Tonala Market
Tejuino Vendor. Photo by Angela Grier

On my first visit to Tonala, I tried a beverage from a street vendor called tejuino. It has lime juice and fermented corn in it. It is delicious! This is a drink that is very popular in Jalisco state (which is where Tonala is located). I highly recommend trying this unique beverage.

Another fun street vendor, if you can find them, are the ones that sell street margaritas. The experience is really fun to watch and the margaritas are sweet. It is funny to watch them make the drinks because, since they are not supposed to sell alcohol on the street, they hide the tequila in a bottle of soft drink. They sell these very large margaritas for around 90-100 pesos each, but you can get some of your money back if you return the really cool clay mug it’s served in. (I never do that.) There is usually a small crowd of people around the vendor, watching and joking about the experience. I don’t know how sanitary the margarita-making station is, and I’m sure that the guys reuse the mugs that people bring back without washing them well, but if you think about it just a little, alcohol kills germs. As long as you don’t think about it too much, it’s a much more enjoyable experience. The last time we went to Tonala, we took my husband’s parents with us, and while their stomachs had not yet acclimated to the food, the street margaritas did not bother them. I think they enjoyed Tonala even more while enjoying the very large clay mug full of margarita.

One bit of advice that we were given when we first moved to Mexico was that if there are a lot of people waiting to eat at a place, then it probably has excellent food. While walking through the alleys of vendors, the amazing smells from all of the food vendors grilling meats and veggies are mouth-watering and most, if not all, of these places have crowds of people surrounding them. I have only eaten at one of the places, one street over from the main crush of people, and the food was delicious. Waiting for seating in the middle of a crowded alley of vendors is not something I really want to do, so I have not stopped at other places yet.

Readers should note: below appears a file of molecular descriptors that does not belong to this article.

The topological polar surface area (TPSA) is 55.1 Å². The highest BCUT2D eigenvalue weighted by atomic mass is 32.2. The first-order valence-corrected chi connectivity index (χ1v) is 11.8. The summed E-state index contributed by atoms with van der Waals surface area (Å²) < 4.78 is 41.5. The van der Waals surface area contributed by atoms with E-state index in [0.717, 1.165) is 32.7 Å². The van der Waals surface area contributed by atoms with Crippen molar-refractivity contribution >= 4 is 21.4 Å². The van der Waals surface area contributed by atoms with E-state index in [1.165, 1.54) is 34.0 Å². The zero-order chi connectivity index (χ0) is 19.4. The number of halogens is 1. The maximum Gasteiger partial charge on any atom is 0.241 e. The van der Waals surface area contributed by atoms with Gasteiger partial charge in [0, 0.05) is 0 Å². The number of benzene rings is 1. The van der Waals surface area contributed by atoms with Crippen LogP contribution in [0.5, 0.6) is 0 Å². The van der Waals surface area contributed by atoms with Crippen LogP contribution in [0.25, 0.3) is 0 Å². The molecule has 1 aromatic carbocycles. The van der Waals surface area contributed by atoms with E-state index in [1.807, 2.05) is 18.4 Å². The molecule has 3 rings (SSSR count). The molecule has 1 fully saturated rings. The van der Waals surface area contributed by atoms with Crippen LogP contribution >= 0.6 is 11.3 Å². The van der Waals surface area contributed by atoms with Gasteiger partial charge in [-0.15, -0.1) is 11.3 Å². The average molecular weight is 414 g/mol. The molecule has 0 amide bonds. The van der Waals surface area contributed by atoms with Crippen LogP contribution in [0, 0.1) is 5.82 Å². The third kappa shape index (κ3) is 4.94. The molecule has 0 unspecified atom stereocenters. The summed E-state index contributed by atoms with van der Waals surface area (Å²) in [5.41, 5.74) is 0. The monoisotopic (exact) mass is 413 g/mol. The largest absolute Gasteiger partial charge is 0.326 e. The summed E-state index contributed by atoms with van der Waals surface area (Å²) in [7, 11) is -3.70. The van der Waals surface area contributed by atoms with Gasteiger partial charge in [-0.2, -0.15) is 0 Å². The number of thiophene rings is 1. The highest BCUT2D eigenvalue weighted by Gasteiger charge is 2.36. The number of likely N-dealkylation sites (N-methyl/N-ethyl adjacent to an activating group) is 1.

Tonala Market
Delicious tacos from a side street vendor. Photo by Angela Grier

While walking down a side street on my second trip to Tonala, I found a hidden restaurant called El Jardin (The Garden). The only reason I found it was because I heard a lot of birds chirping nearby and looked over to see an aviary. On the fence of the aviary, was the sign for the restaurant. We were hungry and decided to check it out. As we wound through a sidewalk between the aviary and building, we found ourselves in a little portico filled with tables. The staff is very friendly, they serve alcohol all day, and the food is delicious. It is now our go-to place to find respite from the crowds. There is also a restroom nearby that is free if you go from the restaurant. The only problem is that there are no toilet seats or toilet paper, so be prepared!

Overall tips:

Tonala is a beautiful place, filled with art in the most unexpected places. There is more to see than can be seen in one, two, or twenty visits. The Sunday market feels like it stretches on forever. If you find that you have bought too much but you have only made it through a small part of the market, the vendor that I have bought the glass pitcher and tumbler sets from will let you leave your purchases with them under the table, along with the box(es) of glassware purchased from them. I am sure they are not the only vendors willing to do that. If you are not comfortable with that idea, some of the parking lots will watch your car for you if you leave purchases in it and return to shop. By 3 PM, many street vendors start packing up their tables. The permanent shops stay open longer, but the market starts to disperse after 3 and if you saw something that you wanted to purchase, you need to get it before 3.

Sometimes, you may see large carts being wheeled through the streets by guys. They will carry your large purchases for you in these carts for a price. If you go shopping for furniture, this is definitely the best option for “carting” it around.

No matter what you decide to shop for in Tonala, you will likely go home with more than you expected. Let me know if you have any other suggestions for shopping in this wonderful town. Enjoy!